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Exploratory Research to Understand Consumer Receptivity to the Concept of Energy Balance

May 11, 2005

In today’s environment, there is much attention being paid to the causes of obesity. This is difficult to pinpoint, as obesity is a very complex issue with various social, genetic, and environmental factors contributing. What we do know is that weight is maintained when calories consumed are equal to calories expended, a concept known to health professionals as “energy balance.” An imbalance in this energy equation over time will either lead to weight gain or weight loss, depending on whether the imbalance creates a surplus or deficit.

Given increased discussion of energy balance in the environment, the Dietary Guidelines Alliance conducted qualitative consumer research to examine:

  • What, if anything, the term “energy balance” means to consumers
  • How consumers think about food input and energy output and whether they ever feel the need to balance the two
  • Re-test messages from the It’s All About You program

Four focus groups were held in Chicago and Baltimore.  Participants were selected based on the following criteria:

  • Two groups of women between the ages of 25-39 and 40-55
  • Annual household income between $25,000 and $80,000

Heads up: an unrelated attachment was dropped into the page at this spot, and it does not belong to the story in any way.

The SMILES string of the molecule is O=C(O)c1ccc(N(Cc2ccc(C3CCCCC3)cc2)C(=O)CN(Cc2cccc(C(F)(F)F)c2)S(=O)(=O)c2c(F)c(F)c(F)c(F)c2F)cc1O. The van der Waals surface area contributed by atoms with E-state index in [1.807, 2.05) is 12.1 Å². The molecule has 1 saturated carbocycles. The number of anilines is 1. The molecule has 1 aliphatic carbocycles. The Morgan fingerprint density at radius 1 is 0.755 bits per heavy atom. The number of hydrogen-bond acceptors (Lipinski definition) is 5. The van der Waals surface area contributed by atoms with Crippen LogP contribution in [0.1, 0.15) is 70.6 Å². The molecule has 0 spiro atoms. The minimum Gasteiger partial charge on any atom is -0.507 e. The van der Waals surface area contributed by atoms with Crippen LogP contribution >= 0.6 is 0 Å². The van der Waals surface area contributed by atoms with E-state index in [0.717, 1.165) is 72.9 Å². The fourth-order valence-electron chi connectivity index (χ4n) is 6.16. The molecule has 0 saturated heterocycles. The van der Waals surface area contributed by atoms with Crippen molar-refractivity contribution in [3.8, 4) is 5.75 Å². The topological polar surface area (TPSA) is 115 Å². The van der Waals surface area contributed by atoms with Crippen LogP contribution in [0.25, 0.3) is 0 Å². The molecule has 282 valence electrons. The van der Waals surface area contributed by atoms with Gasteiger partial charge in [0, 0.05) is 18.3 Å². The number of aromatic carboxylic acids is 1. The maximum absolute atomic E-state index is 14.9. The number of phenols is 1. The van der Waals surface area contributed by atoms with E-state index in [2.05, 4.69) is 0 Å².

• BMI between 22 to 29
  • Concerned about their weight
  • Comfortable discussing body weight in a group setting


Groups were further divided into participants who “maintained balance” and those who “had trouble stabilizing weight.”

Topline findings included:

  • Consumers react positively to the word “balance” and see it as a holistic condition in their lives that they would like to achieve
  • They associate “energy” with the feeling of having energy to do the things they want and need to do, not with calories; In fact, consumers react negatively to calories and the idea of having to count them to manage their weight
  • “Energy balance” does not mean balancing food intake and energy expenditure to consumers
  • Each consumer approaches weight management in a different way; They acknowledge that there are three components that play a role in weight (what you eat, how much you eat, and how much you move), but each individual feels differently about what is most important, and in what amount, to reach their goals
  • Overall, consumers still perceive the It’s All About You messages as being positive and motivating

Access the full research report (PDF)

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